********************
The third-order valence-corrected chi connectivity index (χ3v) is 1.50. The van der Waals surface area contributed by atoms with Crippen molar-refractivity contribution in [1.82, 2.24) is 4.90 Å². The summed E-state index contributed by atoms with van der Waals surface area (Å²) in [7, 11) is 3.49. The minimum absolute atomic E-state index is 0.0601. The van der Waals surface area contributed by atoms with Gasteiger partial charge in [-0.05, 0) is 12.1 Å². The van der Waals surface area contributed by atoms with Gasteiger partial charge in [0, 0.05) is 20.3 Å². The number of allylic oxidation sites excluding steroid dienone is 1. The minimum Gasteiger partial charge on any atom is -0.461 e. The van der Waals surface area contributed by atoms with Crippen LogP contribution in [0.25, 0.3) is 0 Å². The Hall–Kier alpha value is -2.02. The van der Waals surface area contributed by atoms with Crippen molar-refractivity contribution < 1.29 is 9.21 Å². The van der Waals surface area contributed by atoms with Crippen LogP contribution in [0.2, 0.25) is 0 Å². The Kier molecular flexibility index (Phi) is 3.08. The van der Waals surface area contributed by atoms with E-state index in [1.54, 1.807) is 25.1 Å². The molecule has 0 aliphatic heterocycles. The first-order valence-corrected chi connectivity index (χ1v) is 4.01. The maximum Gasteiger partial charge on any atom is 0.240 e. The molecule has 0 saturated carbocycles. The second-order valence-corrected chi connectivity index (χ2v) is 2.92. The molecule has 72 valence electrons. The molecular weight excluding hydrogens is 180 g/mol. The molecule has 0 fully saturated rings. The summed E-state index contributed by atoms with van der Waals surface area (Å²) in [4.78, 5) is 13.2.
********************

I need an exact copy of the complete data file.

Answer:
The third-order valence-corrected chi connectivity index (χ3v) is 1.50. The van der Waals surface area contributed by atoms with Crippen molar-refractivity contribution in [1.82, 2.24) is 4.90 Å². The summed E-state index contributed by atoms with van der Waals surface area (Å²) in [7, 11) is 3.49. The minimum absolute atomic E-state index is 0.0601. The van der Waals surface area contributed by atoms with Gasteiger partial charge in [-0.05, 0) is 12.1 Å². The van der Waals surface area contributed by atoms with Gasteiger partial charge in [0, 0.05) is 20.3 Å². The number of allylic oxidation sites excluding steroid dienone is 1. The minimum Gasteiger partial charge on any atom is -0.461 e. The van der Waals surface area contributed by atoms with Crippen LogP contribution in [0.25, 0.3) is 0 Å². The Hall–Kier alpha value is -2.02. The van der Waals surface area contributed by atoms with Crippen molar-refractivity contribution < 1.29 is 9.21 Å². The van der Waals surface area contributed by atoms with Crippen LogP contribution in [0.2, 0.25) is 0 Å². The Kier molecular flexibility index (Phi) is 3.08. The van der Waals surface area contributed by atoms with E-state index in [1.54, 1.807) is 25.1 Å². The molecule has 0 aliphatic heterocycles. The first-order valence-corrected chi connectivity index (χ1v) is 4.01. The maximum Gasteiger partial charge on any atom is 0.240 e. The molecule has 0 saturated carbocycles. The second-order valence-corrected chi connectivity index (χ2v) is 2.92. The molecule has 72 valence electrons. The molecular weight excluding hydrogens is 180 g/mol. The molecule has 0 fully saturated rings. The summed E-state index contributed by atoms with van der Waals surface area (Å²) in [4.78, 5) is 13.2.